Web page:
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Ethiopia, responding to Trump, says it rejects aggression over GERD 

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Ethiopia, responding to Trump, says it rejects aggression over GERD 

US President waded into GERD dispute between the three African nations saying that “Egypt is not going to be able to live that way, may blow-up dam.”

Ethiopia’s Prime Minister Abiy Ahmed rejected, on Saturday, “aggression of any kind, nor does the country give recognition to rights that are entirely based on colonial treaties”. Ahmed also renewed his country’s move to finalise the construction of the Grand Ethiopian Renaissance Dam (GERD).

The Ethiopian Prime Minister’s office issued a statement responding to US President Donald Trump’s comments that Egypt may destroy the GERD.

The statement reiterated the African state’s commitment to peaceful resolution of the GERD dispute based on cooperation, non-interference, mutual trust and the principle of equitable and reasonable utilisation.

Ahmed described the GERD construction as “an affirmation of Ethiopia’s commitment to equitable and reasonable utilisation of the Blue Nile River”.

“Occasional statements of belligerent threats to have Ethiopia succumb to unfair terms still abound,” the Ethiopian statement said, “These threats and affronts to Ethiopia sovereignty are a misguided, unproductive and clear violation of international law.”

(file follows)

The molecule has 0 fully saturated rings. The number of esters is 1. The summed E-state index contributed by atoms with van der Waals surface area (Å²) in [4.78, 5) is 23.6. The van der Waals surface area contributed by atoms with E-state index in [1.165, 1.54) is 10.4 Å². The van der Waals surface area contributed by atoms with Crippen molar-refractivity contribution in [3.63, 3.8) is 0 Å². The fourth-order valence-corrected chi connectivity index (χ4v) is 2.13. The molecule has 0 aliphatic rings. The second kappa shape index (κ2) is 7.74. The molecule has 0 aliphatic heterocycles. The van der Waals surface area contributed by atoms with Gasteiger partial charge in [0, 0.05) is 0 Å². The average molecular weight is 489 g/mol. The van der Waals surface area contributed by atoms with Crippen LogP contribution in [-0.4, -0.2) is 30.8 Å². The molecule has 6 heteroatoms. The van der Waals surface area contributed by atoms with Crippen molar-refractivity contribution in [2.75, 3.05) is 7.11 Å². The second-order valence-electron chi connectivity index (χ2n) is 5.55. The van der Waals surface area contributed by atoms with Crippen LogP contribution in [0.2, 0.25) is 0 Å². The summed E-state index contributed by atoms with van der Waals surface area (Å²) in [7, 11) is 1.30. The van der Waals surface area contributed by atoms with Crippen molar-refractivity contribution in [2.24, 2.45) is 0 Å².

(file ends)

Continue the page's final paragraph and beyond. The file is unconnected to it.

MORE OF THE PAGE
“You can’t blame Egypt for being a little bit upset,” Trump said during a call with Sudan and Israel’s leaders, celebrating starting diplomatic ties between the Arab country and Israel on Friday.

“It’s a very dangerous situation, because Egypt is not going to be able to live that way,” the president said, “They are going to end up blowing up that dam … they will blow up that dam.”

Trump pointed to the latest US measures against Addis Ababa, which includes the cutting off of millions of US dollars in aid to Ethiopia, after the latter broke a deal to resolve the GERD dispute.

Ethiopia claimed that the negotiations with Egypt and Sudan have shown significant progress since the African Union (AU) seized the matter as a manifestation of Africa’s capability to respond to its problems. 

Early in October, the Ethiopian authorities banned all flights over the GERD area, “for security reasons”. The move came as the Ethiopian president pledged its inauguration within a year.

Moreover, Ethiopia’s Air Force Commander Brigadier General Yilma Merdasa was quoted as saying that his country is “fully prepared to defend the dam from any attack”. 

Egypt fears the Ethiopian dam could threaten its own 55bn cbm share of the River Nile’s water, although Ethiopia insists that the project will not negatively affect Egypt’s interests. Water from the River Nile makes up more than 90% of Egypt’s water supply.

The current per capita share of water in Egypt is around 570 cbm annually, way below the threshold of water poverty (1,000 cbm/year per capita), according to the World Bank.

Both Egypt and Sudan also have other fears over the dam’s security and safety, due to its location in an active geologic region which puts it at risk of earthquakes or mass floods.

Egypt’s President Abdel Fattah Al-Sisi has previously said, “As Egypt appreciates Ethiopia’s right to development, Ethiopia must understand that the River Nile is Egypt’s lifeline.”

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